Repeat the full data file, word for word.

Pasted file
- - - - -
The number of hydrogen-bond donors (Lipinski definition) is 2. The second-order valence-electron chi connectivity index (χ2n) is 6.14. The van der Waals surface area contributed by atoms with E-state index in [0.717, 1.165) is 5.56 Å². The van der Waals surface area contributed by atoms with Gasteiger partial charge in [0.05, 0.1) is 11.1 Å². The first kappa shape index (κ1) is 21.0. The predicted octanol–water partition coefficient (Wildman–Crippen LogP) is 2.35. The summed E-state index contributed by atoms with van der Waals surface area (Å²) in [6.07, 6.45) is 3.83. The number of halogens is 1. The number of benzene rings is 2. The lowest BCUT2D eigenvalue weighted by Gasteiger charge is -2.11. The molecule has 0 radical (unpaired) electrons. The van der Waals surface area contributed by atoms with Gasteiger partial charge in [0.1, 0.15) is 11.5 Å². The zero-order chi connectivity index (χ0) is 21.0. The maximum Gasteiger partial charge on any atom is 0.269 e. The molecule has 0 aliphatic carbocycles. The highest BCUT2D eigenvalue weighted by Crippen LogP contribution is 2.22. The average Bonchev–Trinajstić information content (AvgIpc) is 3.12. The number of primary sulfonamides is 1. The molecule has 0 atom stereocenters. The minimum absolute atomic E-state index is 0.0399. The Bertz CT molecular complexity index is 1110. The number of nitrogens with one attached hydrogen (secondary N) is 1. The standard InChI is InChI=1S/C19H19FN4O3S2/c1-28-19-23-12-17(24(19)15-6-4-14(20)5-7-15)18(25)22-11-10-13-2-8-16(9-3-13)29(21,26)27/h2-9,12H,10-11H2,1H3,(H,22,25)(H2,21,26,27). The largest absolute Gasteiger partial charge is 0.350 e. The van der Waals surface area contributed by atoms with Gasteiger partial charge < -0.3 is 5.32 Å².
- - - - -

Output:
The number of hydrogen-bond donors (Lipinski definition) is 2. The second-order valence-electron chi connectivity index (χ2n) is 6.14. The van der Waals surface area contributed by atoms with E-state index in [0.717, 1.165) is 5.56 Å². The van der Waals surface area contributed by atoms with Gasteiger partial charge in [0.05, 0.1) is 11.1 Å². The first kappa shape index (κ1) is 21.0. The predicted octanol–water partition coefficient (Wildman–Crippen LogP) is 2.35. The summed E-state index contributed by atoms with van der Waals surface area (Å²) in [6.07, 6.45) is 3.83. The number of halogens is 1. The number of benzene rings is 2. The lowest BCUT2D eigenvalue weighted by Gasteiger charge is -2.11. The molecule has 0 radical (unpaired) electrons. The van der Waals surface area contributed by atoms with Gasteiger partial charge in [0.1, 0.15) is 11.5 Å². The zero-order chi connectivity index (χ0) is 21.0. The maximum Gasteiger partial charge on any atom is 0.269 e. The molecule has 0 aliphatic carbocycles. The highest BCUT2D eigenvalue weighted by Crippen LogP contribution is 2.22. The average Bonchev–Trinajstić information content (AvgIpc) is 3.12. The number of primary sulfonamides is 1. The molecule has 0 atom stereocenters. The minimum absolute atomic E-state index is 0.0399. The Bertz CT molecular complexity index is 1110. The number of nitrogens with one attached hydrogen (secondary N) is 1. The standard InChI is InChI=1S/C19H19FN4O3S2/c1-28-19-23-12-17(24(19)15-6-4-14(20)5-7-15)18(25)22-11-10-13-2-8-16(9-3-13)29(21,26)27/h2-9,12H,10-11H2,1H3,(H,22,25)(H2,21,26,27). The largest absolute Gasteiger partial charge is 0.350 e. The van der Waals surface area contributed by atoms with Gasteiger partial charge < -0.3 is 5.32 Å².